And there goes Joy, ready to revel!

It's beginning to look a lot like Christmas...

Saturday, December 8, 2012

O Christmas Tree

I've been photographing and commenting on Christmas trees in the Joy household since the blog began in 2008.  That year, in a reflection on boundaries, I said:
I didn't exactly imagine that we'd still putting our Christmas tree out of reach with a four-and-a-half year old, but such is the way of things around here. The "safe" place for the little artificial tree (as safe as it gets, anyway) is on top of the stereo cabinet. No glass ornaments, just in case.
Maybe next year, we could consider a real tree, I said.

Christmas tree 2008

In 2009, the little fake tree was up on the stereo cabinet again, and I wrote a longer and somewhat frustrated reflection to the effect that holidays only come around ONCE a year -- and how do we expect our kiddos who learn things by routine and repetition to master things that only come around as exceptions?  (Christmas comes but once a year, and Einmal ist keinmal!


Christmas tree 2009

In 2010, it looks as if I had other things to reflect on in December, including what happened when Joy encountered Santa Claus in the mall.  But if you look at our Christmas Day photo, there's that little tree up on the stereo cabinet again -- and the presents didn't come out until the girls were in bed Christmas Eve.  It looks like I pulled a Cheater McCheaterpants in January 2011 reflection on Inchstones -- not having actually taken a tree-alone photo, and the tree was down by then, I re-used the 2009 photo!  The "inchstone" that year, though, was that we were able to replace the tree with a potted plant when it came time to take Christmas down -- and the plant became an unmolested part of the year-round decor.  (Well, I think she's stashed little items in the pot from time to time.  But other than that!)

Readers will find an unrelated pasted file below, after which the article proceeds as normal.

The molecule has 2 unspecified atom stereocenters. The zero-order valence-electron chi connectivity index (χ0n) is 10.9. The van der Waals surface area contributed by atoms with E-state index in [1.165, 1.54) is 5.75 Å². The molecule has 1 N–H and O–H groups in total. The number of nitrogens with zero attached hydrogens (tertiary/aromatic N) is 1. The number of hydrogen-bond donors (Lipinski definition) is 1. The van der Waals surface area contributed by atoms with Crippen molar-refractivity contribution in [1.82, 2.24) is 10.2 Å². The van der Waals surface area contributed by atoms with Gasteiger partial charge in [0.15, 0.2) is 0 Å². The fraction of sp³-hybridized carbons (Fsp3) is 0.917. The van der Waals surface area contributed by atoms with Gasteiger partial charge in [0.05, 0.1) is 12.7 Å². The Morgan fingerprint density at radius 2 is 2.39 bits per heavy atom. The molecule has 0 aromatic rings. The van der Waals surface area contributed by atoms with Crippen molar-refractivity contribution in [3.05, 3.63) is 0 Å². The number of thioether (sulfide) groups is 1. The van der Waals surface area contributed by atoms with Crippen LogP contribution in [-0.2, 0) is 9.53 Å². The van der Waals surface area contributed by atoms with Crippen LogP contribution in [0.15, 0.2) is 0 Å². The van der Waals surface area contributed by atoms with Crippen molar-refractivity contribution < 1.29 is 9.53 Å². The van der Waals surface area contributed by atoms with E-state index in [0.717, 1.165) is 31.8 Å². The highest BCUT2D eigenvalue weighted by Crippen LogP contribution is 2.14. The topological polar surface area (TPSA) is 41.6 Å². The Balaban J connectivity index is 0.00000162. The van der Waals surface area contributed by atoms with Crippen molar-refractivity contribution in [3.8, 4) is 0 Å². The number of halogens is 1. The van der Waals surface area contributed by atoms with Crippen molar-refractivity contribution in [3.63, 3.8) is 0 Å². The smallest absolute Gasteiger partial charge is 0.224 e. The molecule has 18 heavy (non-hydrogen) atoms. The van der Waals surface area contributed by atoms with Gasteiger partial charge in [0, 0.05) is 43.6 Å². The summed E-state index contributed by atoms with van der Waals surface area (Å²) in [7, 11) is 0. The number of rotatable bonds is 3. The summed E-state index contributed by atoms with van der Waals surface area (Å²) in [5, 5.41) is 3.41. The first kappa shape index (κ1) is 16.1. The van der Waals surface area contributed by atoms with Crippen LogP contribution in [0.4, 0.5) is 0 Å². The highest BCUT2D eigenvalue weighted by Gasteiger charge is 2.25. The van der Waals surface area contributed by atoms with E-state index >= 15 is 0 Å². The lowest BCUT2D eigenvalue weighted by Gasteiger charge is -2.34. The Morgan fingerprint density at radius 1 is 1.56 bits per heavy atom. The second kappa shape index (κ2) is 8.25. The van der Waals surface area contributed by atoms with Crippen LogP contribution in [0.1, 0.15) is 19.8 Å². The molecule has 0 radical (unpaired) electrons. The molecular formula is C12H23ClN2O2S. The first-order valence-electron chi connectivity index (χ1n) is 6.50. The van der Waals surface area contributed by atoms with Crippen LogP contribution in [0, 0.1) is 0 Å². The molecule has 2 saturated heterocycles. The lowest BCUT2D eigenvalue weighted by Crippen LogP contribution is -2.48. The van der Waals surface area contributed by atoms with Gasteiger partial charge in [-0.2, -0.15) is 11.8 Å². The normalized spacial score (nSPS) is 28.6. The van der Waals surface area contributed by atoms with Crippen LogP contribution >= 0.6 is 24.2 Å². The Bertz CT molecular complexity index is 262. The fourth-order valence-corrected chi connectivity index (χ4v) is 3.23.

Christmas 2010, with tree

Christmas 2011, and I apparently had nothing new to say about the darn little tree, and can't find as how I took ANY real photos of it.  There were other good things happening with Joy, though.  And Rose came to the rescue with an arty shot on her new Christmas camera.  Maybe she was using the paranormal setting (her charming misreading of the label "panorama")?  Anyway, there it is, little tree up high once more.


Christmas tree 2011